Technology evolves at a rapid pace and organizations must adapt to changes as soon as possible in order to generate sources of competitive advantage. The digitalization of the industry is a revolution that will change (and in fact is already changing) the paradigm of industrial manufacturing, and those organizations that will manage to catch the wave of Industry 4.0 will achieve success in their respective sectors. However, this transformation is not only affecting the secondary or industrial sector, but is also affecting processes in sectors traditionally considered less innovative, such as the primary sector.

In some farms, for example, GPS sensors have been placed to measure the position of the cows allowing also to count the number of steps and their movements. This can be useful to allocate livestock in real time, in case of the farm where the cows are in the open-air field. However, some organizations have gone further and have begun to exploit the data provided by these sensors.

Cow insemination treatments have an important cost for a farmer. They should be done when the cow is in its fertile cycle which comprises a small time slot of about 16 hours every 21 days. To make the things more difficult, each cow has a different cycle, so it can be difficult for a farmer to guess when is the best time to inseminate each cow.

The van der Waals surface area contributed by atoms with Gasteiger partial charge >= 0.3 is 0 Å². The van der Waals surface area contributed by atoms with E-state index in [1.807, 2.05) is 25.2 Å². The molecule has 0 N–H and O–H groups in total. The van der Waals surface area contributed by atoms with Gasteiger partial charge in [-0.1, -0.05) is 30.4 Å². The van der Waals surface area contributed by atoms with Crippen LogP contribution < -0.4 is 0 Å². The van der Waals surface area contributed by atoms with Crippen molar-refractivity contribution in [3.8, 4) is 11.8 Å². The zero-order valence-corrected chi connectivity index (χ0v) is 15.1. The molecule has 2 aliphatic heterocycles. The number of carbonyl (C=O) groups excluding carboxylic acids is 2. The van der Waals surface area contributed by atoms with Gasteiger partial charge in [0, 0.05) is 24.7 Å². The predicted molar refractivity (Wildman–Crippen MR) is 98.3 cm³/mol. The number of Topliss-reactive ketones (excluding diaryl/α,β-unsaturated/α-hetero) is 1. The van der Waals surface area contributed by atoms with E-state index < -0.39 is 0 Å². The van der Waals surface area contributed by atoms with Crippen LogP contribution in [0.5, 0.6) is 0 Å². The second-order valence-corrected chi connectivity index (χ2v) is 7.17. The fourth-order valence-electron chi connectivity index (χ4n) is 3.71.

Fujitsu began to collect the data of the movements that make thousands of cows every day and started to process it to see if something could be found. The data volume was very high and could not be processed quickly by a normal computer. Therefore, a set of servers located in what is called the ‘cloud’ with a much higher calculation capacity was used. With this technology Fujitsu developed the program called Gyuho SaaS and discovered a pattern that showed that cows moved much more precisely in their fertile cycle. Thanks to this, it can be predicted more quickly and accurately when a cow is in the fertile period and therefore they can be inseminated with more chances for success, allowing to achieve a success rate from 44% to 90% in insemination treatments.

But that is not all. Apparently, it was discovered that the probability of producing male or female is different depending on whether insemination is done at the beginning or end of the fertile cycle, so the use of this software also helps to increase the probability of getting offspring with the desired gender. In addition, this software also allows monitoring the health status of the livestock or estimating the production that a farm is going to have.

This is only one example of the potential of the big data analysis. This can also be applied to people and not only to cows. Companies have a lot of our data: phone calls, credit card expenses, electricity and water consumption, allocation through mobile phone, etc. With all these data that can be crossed among themselves, we can find that companies know more about us than ourselves.